ASX 300 boards have a greater proportion of female directors than ever before, but male chairs and chief executives continue to dominate, according to a recent Ownership Matters (OM) study.
Namely, female directors now hold a record 34.2 per cent of positions across the ASX 300, against just 9.6 per cent in 2005.
There are also no all-male boards remaining within the ASX 100 and within the ASX 200 two outliers, Core Lithium and De Grey Mining, both appointing their first female directors this year.
However, OM pointed out that in the ASX 100 sample, there were only 10 female chairs and 13 female CEOs, with this figure falling to just three CEOs in the ASX101-200 and five in the ASX201-300.
By way of contrast, lower capitalised companies were more likely to trust a female chair, with nine in the ASX101-200 and 14 in the ASX201-300.
“Whilst more than one in three non-executive directors are now female, it is surprising that this cohort has still only produced 33 chairs across the largest 290 companies that we surveyed,” commented OM director Dean Paatsch.
“And of the 15 highest paid professional directors in 2022 who received more than $1 million in fees, only one female features. The men are allowing record numbers of female directors into the tent but are yet to meaningfully hand over the best paid chairing roles,” Mr Paatsch continued.
Specifically, only four of 290 sampled entities across the ASX 300 had a female chair and CEO – AMP, Bendigo and Adelaide Bank, Lynas and Spark New Zealand.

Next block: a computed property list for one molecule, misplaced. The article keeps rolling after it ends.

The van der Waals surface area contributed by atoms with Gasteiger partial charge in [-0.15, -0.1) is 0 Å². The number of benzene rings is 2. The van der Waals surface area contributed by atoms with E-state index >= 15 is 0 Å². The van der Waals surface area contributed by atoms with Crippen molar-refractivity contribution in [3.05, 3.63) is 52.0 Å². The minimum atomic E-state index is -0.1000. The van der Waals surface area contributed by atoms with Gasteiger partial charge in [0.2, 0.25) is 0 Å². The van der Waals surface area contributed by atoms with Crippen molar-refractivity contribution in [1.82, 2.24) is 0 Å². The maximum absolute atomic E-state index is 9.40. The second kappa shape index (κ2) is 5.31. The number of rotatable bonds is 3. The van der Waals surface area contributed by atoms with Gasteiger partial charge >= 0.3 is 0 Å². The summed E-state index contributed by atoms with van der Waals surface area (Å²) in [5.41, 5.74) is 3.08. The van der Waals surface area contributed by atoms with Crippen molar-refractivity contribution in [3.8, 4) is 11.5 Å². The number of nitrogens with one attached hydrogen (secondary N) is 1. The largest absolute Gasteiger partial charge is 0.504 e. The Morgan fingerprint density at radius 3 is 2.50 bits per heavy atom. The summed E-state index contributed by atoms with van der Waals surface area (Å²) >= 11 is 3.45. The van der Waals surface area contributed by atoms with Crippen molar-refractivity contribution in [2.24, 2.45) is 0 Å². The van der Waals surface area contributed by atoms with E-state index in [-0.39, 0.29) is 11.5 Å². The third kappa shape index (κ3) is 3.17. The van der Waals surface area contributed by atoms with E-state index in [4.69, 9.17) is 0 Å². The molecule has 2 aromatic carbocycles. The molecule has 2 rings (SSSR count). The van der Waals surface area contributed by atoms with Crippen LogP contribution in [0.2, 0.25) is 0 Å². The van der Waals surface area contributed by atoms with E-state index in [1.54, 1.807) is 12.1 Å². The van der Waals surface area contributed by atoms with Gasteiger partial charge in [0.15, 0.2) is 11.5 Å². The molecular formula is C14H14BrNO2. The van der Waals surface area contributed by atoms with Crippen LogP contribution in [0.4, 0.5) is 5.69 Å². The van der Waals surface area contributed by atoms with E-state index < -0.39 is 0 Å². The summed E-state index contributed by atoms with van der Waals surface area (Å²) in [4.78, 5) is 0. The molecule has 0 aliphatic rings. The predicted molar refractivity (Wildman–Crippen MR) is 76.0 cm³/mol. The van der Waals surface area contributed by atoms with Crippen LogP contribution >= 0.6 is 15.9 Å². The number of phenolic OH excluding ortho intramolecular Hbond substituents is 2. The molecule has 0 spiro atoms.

Independent directorships surge
OM additionally found that non-executive directors now comprise 81.2 per cent of all ASX 300 directors, and of these, a record 93.1 per cent are independent in the ASX 100.
This was a dramatic change from a study that spanned from 2005 to 2020, which identified 1,777 ASX 300 executive directors, representing 30 per cent of the total pool over that period.
Meanwhile, there was a record low of non-executive directors losing their independent status by holding options or rights incentives similar to management, with just eight examples in the ASX 100 and ASX 200 during 2022.
“Non-executive directors with options or other leveraged incentives used to be very common 20 years ago but this practice has now pretty much been eliminated in the ASX 200, which is a substantial governance achievement for Australian public companies,” Mr Paatsch explained.
“When NEDs [non-executive director] sign-off on incentive schemes for management, they are now overwhelmingly not conflicted by being paid through similar schemes.”
However, OM noted that the lack of alignment between the interests of directors and shareholders remains a concern for investors.
“Investors broadly support the concept of NEDs having some ‘skin in the game’ through personal investments in ordinary shares which provide alignment with shareholders,” the governance advisory firm said.
Namely, there were still 50 ASX 100, 72 ASX 200, and 86 ASX 300 NEDs with no “skin in the game” at the time of sample, meaning they are receiving fees without having bought a single share.